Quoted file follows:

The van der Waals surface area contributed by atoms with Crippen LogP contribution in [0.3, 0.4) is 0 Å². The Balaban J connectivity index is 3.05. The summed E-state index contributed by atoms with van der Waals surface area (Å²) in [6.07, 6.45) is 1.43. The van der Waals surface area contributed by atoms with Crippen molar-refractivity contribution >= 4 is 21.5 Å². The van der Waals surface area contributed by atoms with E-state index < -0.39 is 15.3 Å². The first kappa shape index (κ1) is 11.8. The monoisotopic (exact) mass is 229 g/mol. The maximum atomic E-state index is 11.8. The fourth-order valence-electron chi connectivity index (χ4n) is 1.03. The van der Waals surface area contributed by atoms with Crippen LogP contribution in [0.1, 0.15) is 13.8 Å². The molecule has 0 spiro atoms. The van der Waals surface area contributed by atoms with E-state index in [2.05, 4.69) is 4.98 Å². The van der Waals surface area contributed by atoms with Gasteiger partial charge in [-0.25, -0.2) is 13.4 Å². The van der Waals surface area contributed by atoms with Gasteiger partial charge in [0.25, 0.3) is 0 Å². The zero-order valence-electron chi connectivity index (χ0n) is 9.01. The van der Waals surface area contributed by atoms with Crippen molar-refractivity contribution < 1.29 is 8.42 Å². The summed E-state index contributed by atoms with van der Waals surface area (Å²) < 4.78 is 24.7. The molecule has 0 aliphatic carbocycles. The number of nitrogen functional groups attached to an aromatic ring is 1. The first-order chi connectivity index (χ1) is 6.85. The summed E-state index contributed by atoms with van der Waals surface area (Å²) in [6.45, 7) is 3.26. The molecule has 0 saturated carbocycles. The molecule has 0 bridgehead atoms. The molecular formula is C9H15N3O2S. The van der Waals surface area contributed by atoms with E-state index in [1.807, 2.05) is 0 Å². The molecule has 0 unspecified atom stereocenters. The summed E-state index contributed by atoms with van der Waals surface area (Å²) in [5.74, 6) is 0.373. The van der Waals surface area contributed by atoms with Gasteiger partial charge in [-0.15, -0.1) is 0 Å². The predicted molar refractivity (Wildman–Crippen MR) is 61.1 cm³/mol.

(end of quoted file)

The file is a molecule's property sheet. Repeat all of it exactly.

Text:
The van der Waals surface area contributed by atoms with Crippen LogP contribution in [0.3, 0.4) is 0 Å². The Balaban J connectivity index is 3.05. The summed E-state index contributed by atoms with van der Waals surface area (Å²) in [6.07, 6.45) is 1.43. The van der Waals surface area contributed by atoms with Crippen molar-refractivity contribution >= 4 is 21.5 Å². The van der Waals surface area contributed by atoms with E-state index < -0.39 is 15.3 Å². The first kappa shape index (κ1) is 11.8. The monoisotopic (exact) mass is 229 g/mol. The maximum atomic E-state index is 11.8. The fourth-order valence-electron chi connectivity index (χ4n) is 1.03. The van der Waals surface area contributed by atoms with Crippen LogP contribution in [0.1, 0.15) is 13.8 Å². The molecule has 0 spiro atoms. The van der Waals surface area contributed by atoms with E-state index in [2.05, 4.69) is 4.98 Å². The van der Waals surface area contributed by atoms with Gasteiger partial charge in [-0.25, -0.2) is 13.4 Å². The van der Waals surface area contributed by atoms with Gasteiger partial charge in [0.25, 0.3) is 0 Å². The zero-order valence-electron chi connectivity index (χ0n) is 9.01. The van der Waals surface area contributed by atoms with Crippen molar-refractivity contribution < 1.29 is 8.42 Å². The summed E-state index contributed by atoms with van der Waals surface area (Å²) < 4.78 is 24.7. The molecule has 0 aliphatic carbocycles. The number of nitrogen functional groups attached to an aromatic ring is 1. The first-order chi connectivity index (χ1) is 6.85. The summed E-state index contributed by atoms with van der Waals surface area (Å²) in [6.45, 7) is 3.26. The molecule has 0 saturated carbocycles. The molecule has 0 bridgehead atoms. The molecular formula is C9H15N3O2S. The van der Waals surface area contributed by atoms with E-state index in [1.807, 2.05) is 0 Å². The molecule has 0 unspecified atom stereocenters. The summed E-state index contributed by atoms with van der Waals surface area (Å²) in [5.74, 6) is 0.373. The van der Waals surface area contributed by atoms with Gasteiger partial charge in [-0.15, -0.1) is 0 Å². The predicted molar refractivity (Wildman–Crippen MR) is 61.1 cm³/mol.